Benitez-Mateos AI, San Sebastian E, Rios-Lombardia N, Moris F, Gonzalez-Sabin J, Lopez-Gallego F (2017) Asymmetric reduction of prochiral ketones by using self-sufficient heterogeneous biocatalysts based on NADPH-dependent ketoreductases. Chemistry 23(66):16843–16852CrossRefPubMedGoogle Scholar
  35. 35.
    Zhang XJ, Fan HH, Liu N, Wang XX, Cheng F, Liu ZQ, Zheng YG (2019) A novel self-sufficient biocatalyst based on transaminase and pyridoxal 5-phosphate covalent co-immobilization and its application in continuous biosynthesis of sitagliptin. Enzyme Microb Technol 130:109362CrossRefPubMedGoogle Scholar
  36. 36.
    Zhang XJ, Shi PX, Deng HZ, Wang XX, Liu ZQ, Zheng YG (2018) Biosynthesis of chiral epichlorohydrin using an immobilized halohydrin dehalogenase in aqueous and non-aqueous phase. Bioresour Technol 263:483–490CrossRefPubMedGoogle Scholar
  37. 37.
    Zhang XJ, Deng HZ, Liu N, Gong YC, Liu ZQ, Zheng YG (2019) Molecular modification of a halohydrin dehalogenase for kinetic regulation to synthesize optically pure (S)-epichlorohydrin. Bioresour Technol 276:154–160CrossRefPubMedGoogle Scholar
  38. 38.
    Kang XM, Zhang XJ, Hong LL, Peng F, Liu ZQ, Zheng YG (2019) Establishment of a novel high-throughput screening method for the edetection and quantification of L-phosphinothricin produced by a biosynthesis approach. Process Biochem 76:136–141CrossRefGoogle Scholar
  39. 39.
    Laemmli UK (1970) Cleavage of structural proteins during the assembly of the head of Bacteriophage T4. Nature 227(5259):680–685CrossRefPubMedPubMedCentralGoogle Scholar
  40. 40.
    Chen KL, Li KF, Deng J, Zhang BQ, Lin JP, Wei DZ (2016) Carbonyl reductase identification and development of whole-cell biotransformation for highly efficient synthesis of (R)-[3,5-bis(trifluoromethyl)phenyl] ethanol. Microb Cell Fact 15:191CrossRefPubMedPubMedCentralGoogle Scholar
  41. 41.
    Chen X, Liu ZQ, Lin CP, Zheng YG (2016) Chemoenzymatic synthesis of (S)-duloxetine using carbonyl reductase from Rhodosporidium toruloides. Bioorg Chem 65:82–89CrossRefPubMedGoogle Scholar
  42. 42.
    Liu ZQ, Yin HH, Zhang XJ, Zhou R, Wang YM, Zheng YG (2018) Improvement of carbonyl reductase activity for the bioproduction of tert-butyl (3R,5S)-6-chloro-3,5-dihydroxyhexanoate. Bioorg Chem 80:733–740CrossRefPubMedGoogle Scholar
  43. 43.
    Gotor V, Lavandera I, Rodriguez C (2012) Recent advances in cofactor regeneration systems applied to biocatalyzed oxidative processes. Curr Org Chem 16(21):2525–2541CrossRefGoogle Scholar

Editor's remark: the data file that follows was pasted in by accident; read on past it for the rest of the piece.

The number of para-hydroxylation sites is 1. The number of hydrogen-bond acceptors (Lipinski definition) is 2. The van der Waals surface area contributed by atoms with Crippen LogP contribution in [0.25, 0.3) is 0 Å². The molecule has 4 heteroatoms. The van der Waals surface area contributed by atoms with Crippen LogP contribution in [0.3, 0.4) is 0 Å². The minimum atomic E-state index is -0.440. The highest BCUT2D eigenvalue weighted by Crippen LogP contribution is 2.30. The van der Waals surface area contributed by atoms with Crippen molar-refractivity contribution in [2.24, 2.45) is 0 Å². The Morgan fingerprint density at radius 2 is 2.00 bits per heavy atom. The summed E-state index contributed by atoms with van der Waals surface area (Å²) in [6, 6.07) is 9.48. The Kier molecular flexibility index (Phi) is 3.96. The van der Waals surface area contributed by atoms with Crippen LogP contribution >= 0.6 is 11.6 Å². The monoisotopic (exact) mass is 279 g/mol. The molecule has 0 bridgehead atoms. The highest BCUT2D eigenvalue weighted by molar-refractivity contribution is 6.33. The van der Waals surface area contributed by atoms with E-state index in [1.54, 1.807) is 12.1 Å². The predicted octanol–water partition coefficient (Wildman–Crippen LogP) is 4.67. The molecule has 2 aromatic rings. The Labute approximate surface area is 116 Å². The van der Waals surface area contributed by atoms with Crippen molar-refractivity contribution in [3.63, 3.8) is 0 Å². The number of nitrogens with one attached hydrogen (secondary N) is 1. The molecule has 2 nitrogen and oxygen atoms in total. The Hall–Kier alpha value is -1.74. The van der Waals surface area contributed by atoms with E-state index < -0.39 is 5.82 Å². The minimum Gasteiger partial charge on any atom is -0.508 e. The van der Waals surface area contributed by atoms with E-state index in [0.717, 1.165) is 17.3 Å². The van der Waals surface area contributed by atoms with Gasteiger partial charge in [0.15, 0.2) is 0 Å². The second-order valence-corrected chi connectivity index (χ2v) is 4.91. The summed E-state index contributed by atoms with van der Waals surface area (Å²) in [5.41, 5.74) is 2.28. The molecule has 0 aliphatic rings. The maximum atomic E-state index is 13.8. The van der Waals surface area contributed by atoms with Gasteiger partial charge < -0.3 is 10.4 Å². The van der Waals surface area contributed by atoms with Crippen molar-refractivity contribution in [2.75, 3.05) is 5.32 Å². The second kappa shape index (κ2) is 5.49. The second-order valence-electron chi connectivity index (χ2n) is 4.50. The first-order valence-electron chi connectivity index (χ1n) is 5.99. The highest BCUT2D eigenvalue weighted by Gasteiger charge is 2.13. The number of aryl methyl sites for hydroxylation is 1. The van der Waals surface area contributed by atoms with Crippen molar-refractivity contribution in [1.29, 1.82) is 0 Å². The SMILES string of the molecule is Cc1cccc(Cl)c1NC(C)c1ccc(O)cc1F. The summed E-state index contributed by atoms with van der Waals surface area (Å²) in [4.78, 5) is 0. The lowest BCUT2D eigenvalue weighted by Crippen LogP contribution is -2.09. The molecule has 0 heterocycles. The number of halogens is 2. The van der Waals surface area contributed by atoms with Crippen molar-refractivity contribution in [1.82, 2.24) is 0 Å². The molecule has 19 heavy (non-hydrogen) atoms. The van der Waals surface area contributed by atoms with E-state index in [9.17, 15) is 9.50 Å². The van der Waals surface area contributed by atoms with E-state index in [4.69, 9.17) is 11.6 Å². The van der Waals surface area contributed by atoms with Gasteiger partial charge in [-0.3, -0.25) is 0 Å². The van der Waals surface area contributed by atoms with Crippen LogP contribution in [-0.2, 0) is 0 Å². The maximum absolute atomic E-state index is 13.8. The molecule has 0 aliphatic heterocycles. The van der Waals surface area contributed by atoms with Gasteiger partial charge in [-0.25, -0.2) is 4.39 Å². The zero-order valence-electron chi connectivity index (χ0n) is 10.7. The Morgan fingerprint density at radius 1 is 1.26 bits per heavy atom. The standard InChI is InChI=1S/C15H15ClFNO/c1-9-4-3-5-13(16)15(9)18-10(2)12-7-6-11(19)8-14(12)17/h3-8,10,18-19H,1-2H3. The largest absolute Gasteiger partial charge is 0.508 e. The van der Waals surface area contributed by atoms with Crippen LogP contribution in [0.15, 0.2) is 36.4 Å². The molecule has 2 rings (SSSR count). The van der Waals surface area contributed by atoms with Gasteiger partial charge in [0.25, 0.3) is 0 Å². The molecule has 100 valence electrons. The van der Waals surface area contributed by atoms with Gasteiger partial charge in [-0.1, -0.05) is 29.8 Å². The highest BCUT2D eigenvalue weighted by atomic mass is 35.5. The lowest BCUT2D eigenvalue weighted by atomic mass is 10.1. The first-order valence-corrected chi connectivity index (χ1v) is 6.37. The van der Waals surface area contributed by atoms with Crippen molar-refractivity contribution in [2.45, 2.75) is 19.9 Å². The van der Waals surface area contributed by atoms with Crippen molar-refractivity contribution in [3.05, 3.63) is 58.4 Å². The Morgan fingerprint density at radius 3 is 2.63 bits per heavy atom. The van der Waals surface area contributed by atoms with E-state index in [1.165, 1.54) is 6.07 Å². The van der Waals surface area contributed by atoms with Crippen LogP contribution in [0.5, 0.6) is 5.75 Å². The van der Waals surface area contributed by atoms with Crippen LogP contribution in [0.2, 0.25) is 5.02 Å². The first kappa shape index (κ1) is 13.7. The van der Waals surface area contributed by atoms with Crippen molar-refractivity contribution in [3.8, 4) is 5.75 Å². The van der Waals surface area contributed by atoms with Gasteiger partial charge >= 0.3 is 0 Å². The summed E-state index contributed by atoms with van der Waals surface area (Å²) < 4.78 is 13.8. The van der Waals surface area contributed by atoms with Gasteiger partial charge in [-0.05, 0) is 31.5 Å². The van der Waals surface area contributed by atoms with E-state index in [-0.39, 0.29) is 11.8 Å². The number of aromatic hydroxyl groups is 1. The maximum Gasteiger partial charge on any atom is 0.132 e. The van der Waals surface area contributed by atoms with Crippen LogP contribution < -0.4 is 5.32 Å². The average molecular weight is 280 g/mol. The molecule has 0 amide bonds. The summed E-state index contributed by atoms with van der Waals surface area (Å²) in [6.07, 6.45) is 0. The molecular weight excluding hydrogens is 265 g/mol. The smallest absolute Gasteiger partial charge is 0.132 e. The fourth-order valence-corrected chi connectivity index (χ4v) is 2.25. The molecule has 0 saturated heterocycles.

44. 44.
    Man Z, Liang G, Li Z, Bai YB, Liang C, Yu ML, Feng C, Jie S, Zhao W, Ying XX (2017) Asymmetric reduction of ketopantolactone using a strictly (R)-stereoselective carbonyl reductase through efficient NADPH regeneration and the substrate constant-feeding strategy. Biotechnol Lett 39(11):1741–1746CrossRefGoogle Scholar
  45. 45.
    Ou ZM, Zhao HB, Tang L, Zhang W, Yang GS (2014) Asymmetric synthesis of duloxetine intermediate (S)-(-)-3-N-methylamino-1-(2-thienyl)-1-propanol using immobilized Saccharomyces cerevisiae in liquid-core sodium alginate/chitosan/sodium alginate microcapsules. Bioprocess Biosyst Eng 37(11):2243–2250CrossRefGoogle Scholar
  46. 46.
    Liu ZQ, Dong SC, Yin HH, Xue YP, Tang XL, Zhang XJ, He JY, Zheng YG (2017) Enzymatic synthesis of an ezetimibe intermediate using carbonyl reductase coupled with glucose dehydrogenase in an aqueous-organic solvent system. Bioresour Technol 229:26–32CrossRefPubMedGoogle Scholar
  47. 47.
    Petkova GA, Zaruba K (1824) Kral V (2012) Synthesis of silica particles and their application as supports for alcohol dehydrogenases and cofactor immobilizations: conformational changes that lead to switch in enzyme stereoselectivity. Biochim Biophys Acta 6:792–801Google Scholar
  48. 48.
    Zhao FJ, Jin Y, Liu ZC, Guo C, Li TB, Li ZY, Wang GG, Wu ZL (2017) Crystal structure and iterative saturation mutagenesis of ChKRED20 for expanded catalytic scope. Appl Microbiol Biotechnol 101(23–24):8395–8404CrossRefPubMedGoogle Scholar
  49. 49.
    Li SS, Teng XZ, Su L, Mao GN, Xu YY, Li TT, Liu RH, Zhang QL, Wang YY, Mark B (2017) Structure and characterization of a NAD(P)H-dependent carbonyl reductase from Pseudomonas aeruginosa PAO1. FEBS Lett 591(12):1785–1797CrossRefPubMedGoogle Scholar
  50. 50.
    Pfruender H, Amidjojo M, Hang F, Weuster-Botz D (2005) Production of Lactobacillus kefir cells for asymmetric synthesis of a 3,5-dihydroxycarboxylate. Appl Microbiol Biotechnol 67(5):619–622CrossRefPubMedGoogle Scholar

Copyright information

© Springer-Verlag GmbH Germany, part of Springer Nature 2019

Authors and Affiliations

  1. 1.Key Laboratory of Bioorganic Synthesis of Zhejiang Province, College of Biotechnology and BioengineeringZhejiang University of TechnologyHangzhouChina

Personalised recommendations